The main character in AMC's show Breaking Bad is Walter White, a formerly mild-mannered high school chemistry teacher turned cancer patient turned meth cook and ruthless murderer. No matter how much of a badass he is, he isn't exactly someone we'd consider an ideal role model or a good "get" for a product endorsement.

But Chrysler's SRT brand now has prominent product placement in the show. That begs the question: Why would you want your vehicles associated with a meth cooking murderer?


For the first four seasons of the show, Walt's trademark car was possibly the worst thing to ever leave Detroit: the Pontiac Aztek. But last season (minor spoiler alerts coming), it was in a crash and he sold it to the mechanic for $50.

On this weekend's episode, the Aztek was replaced by a sinister blacked out Chrysler 300C SRT8. When his son, Walt Jr., got jealous, Walter went back out and leased a Challenger SRT8 for him. This leads to a whole montage of the cars sitting and revving in the driveway. There is also a conversation at the dinner table about horsepower, handling, and how the cars make you feel.

Apparently Walt's a gearhead. Who knew? Also, great PR for SRT worked into the script.

The cars look and sound really awesome and the cinematic treatment is fantastic. But then you remember: Walter White poisoned a child for his own personal gain, he's murdered people in cold blood, he's destroyed evidence. He is one of the worst people on the face of the Earth.

While Breaking Bad is an insanely popular cult hit and a truly awesome show, it'll still be in your subconscious that people who drive 300 SRTs are involved in a pretty seedy underworld. I've just come up with a term to describe it perfectly: Tony Soprano Syndrome. Now, whenever I see a Cadillac Escalade, I just assume the driver is a mobster.


Then again, I live in New Jersey, so that might not be all that far off.


But what does Chrysler gain from placing their cars in the hands of a man that is basically a crime lord? Well, for one, it reinforces a counter culture, renegade image. They aren't for safe people, they're for someone that would find a comparably priced Mercedes staid and too mainstream.

I just think that giving it to a meth cook/murderer/manipulative bastard might be going a bit too far on the sympathetic product placement scale.


In the conversation at the dinner table in the episode, the driving dynamics of the cars got a ringing endorsement from Walt and his son. Again, glowing language about how the car handles can't hurt, but look who it's coming from: One of the most manipulative people on TV today.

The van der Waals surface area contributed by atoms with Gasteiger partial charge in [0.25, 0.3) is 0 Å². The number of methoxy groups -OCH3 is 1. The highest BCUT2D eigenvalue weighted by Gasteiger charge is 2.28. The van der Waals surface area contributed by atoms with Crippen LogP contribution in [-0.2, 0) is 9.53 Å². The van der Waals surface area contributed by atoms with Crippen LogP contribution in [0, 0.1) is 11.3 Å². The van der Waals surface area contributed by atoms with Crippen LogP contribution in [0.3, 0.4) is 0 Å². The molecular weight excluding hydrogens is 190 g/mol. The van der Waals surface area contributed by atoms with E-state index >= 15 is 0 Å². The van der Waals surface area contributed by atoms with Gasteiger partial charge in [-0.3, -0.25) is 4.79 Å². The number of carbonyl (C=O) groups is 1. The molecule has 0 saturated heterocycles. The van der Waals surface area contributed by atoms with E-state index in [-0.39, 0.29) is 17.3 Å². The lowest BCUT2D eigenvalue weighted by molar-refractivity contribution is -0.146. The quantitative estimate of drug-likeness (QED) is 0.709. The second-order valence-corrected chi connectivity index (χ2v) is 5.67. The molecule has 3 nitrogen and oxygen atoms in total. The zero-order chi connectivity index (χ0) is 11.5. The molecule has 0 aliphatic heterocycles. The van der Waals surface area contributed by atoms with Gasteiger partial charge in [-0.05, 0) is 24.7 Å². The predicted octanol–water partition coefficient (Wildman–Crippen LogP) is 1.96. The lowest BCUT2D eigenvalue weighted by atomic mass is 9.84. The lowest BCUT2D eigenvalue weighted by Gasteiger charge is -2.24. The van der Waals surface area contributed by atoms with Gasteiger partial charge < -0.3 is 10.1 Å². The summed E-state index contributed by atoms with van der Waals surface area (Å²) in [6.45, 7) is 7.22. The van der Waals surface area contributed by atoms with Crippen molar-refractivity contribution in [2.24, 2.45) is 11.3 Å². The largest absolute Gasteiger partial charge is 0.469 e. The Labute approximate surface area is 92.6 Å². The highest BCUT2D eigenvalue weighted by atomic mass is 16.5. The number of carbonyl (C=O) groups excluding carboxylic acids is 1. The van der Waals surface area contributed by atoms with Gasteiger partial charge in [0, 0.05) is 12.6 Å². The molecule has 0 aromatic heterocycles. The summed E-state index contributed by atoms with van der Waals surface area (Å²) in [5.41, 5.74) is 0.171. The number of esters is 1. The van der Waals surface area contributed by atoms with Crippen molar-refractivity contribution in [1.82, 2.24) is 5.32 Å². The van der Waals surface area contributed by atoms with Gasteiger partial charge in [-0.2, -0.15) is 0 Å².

And even though Breaking Bad garners tons of praise in the press, it isn't exactly the most popular TV show in all the land. It has grown each year and Sunday's episode had 2.3 million viewers. That sounds great, but a rerun of Family Guy on Adult Swim had more viewers. Even NASCAR's rain delay had more people tuned in.


But in the 18-49 demographic, Breaking Bad finished in sixth place for the night amongst cable shows. That's a demo that Chrysler and SRT definitely want to appeal to. In that way, it's a shrewd choice. Interestingly, the demographic ratings for Breaking Bad tied NASCAR, and NASCAR has twice as many viewers. Too bad Chrysler is pulling out of NASCAR.


I just keep coming back to the fact that they placed the cars within Walt's family and they were leased with drug money. We even see the 300 outside Walt's new drug lair headquarters. And I'm willing to bet it will be transporting meth, bodies, or something even worse, if that's possible, soon. That is hardly a positive association.


Featuring the SRT brand in the show almost seems like a marketer who is really interested in buzzwords and netspeak said "Breaking Bad is hip and cool, we should totally be all over that shit!" But maybe they should've insisted Walt's DEA agent brother-in-law Hank got a 300 SRT after his promotion.

We asked Chrysler why they chose to publicize the cars in Breaking Bad, and they replied with the following comment:

The placement on Breaking Bad is part of an overall marketing strategy to place products in tv shows and movies. This vehicle was the right fit in terms of the plot line and the character.


So Chrysler agrees that the 300 SRT8 is the right fit for a character with questionable moral values that is on the wrong side of the law...

In a way, the fact that Chrysler realizes it's providing a car to a criminal makes it a perfect fit. America likes a charming bad guy and the bailout put Chrysler on the wrong side of many Americans. They know they've got to fight negative associations and, rather than hide from them like GM, the company seems ready to embrace a bit of the dark side.


Or it could absolutely backfire and become the vehicle of meth heads, who don't buy cars so much as steal them.

Photo Credits: AMC, Ursula Coyote/AMC

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